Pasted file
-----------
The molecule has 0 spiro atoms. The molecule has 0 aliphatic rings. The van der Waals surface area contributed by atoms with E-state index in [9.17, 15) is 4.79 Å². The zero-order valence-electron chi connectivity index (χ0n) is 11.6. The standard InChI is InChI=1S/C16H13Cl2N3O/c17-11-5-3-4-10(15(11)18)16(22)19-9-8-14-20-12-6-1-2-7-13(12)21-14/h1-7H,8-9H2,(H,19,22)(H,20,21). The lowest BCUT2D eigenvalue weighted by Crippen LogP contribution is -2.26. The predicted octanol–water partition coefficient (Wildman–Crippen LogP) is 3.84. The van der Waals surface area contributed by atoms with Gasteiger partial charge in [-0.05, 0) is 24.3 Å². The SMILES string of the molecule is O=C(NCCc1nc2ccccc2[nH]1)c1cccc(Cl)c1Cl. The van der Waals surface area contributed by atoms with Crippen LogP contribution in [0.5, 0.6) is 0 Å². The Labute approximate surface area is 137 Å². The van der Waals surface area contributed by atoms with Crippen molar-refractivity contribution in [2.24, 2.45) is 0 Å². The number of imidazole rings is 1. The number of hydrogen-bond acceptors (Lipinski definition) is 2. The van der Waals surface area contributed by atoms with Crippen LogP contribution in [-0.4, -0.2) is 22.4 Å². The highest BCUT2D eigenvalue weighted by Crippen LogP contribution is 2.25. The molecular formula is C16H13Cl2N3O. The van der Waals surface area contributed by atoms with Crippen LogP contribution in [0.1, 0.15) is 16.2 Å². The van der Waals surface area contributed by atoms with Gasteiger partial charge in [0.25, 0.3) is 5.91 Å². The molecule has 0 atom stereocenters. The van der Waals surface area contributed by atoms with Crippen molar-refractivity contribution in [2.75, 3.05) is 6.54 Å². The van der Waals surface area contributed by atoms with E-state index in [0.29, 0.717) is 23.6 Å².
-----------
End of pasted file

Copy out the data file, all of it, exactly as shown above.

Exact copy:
The molecule has 0 spiro atoms. The molecule has 0 aliphatic rings. The van der Waals surface area contributed by atoms with E-state index in [9.17, 15) is 4.79 Å². The zero-order valence-electron chi connectivity index (χ0n) is 11.6. The standard InChI is InChI=1S/C16H13Cl2N3O/c17-11-5-3-4-10(15(11)18)16(22)19-9-8-14-20-12-6-1-2-7-13(12)21-14/h1-7H,8-9H2,(H,19,22)(H,20,21). The lowest BCUT2D eigenvalue weighted by Crippen LogP contribution is -2.26. The predicted octanol–water partition coefficient (Wildman–Crippen LogP) is 3.84. The van der Waals surface area contributed by atoms with Gasteiger partial charge in [-0.05, 0) is 24.3 Å². The SMILES string of the molecule is O=C(NCCc1nc2ccccc2[nH]1)c1cccc(Cl)c1Cl. The van der Waals surface area contributed by atoms with Crippen LogP contribution in [0.5, 0.6) is 0 Å². The Labute approximate surface area is 137 Å². The van der Waals surface area contributed by atoms with Crippen molar-refractivity contribution in [2.24, 2.45) is 0 Å². The number of imidazole rings is 1. The number of hydrogen-bond acceptors (Lipinski definition) is 2. The van der Waals surface area contributed by atoms with Crippen LogP contribution in [-0.4, -0.2) is 22.4 Å². The highest BCUT2D eigenvalue weighted by Crippen LogP contribution is 2.25. The molecular formula is C16H13Cl2N3O. The van der Waals surface area contributed by atoms with Crippen LogP contribution in [0.1, 0.15) is 16.2 Å². The van der Waals surface area contributed by atoms with Gasteiger partial charge in [0.25, 0.3) is 5.91 Å². The molecule has 0 atom stereocenters. The van der Waals surface area contributed by atoms with Crippen molar-refractivity contribution in [2.75, 3.05) is 6.54 Å². The van der Waals surface area contributed by atoms with E-state index in [0.29, 0.717) is 23.6 Å².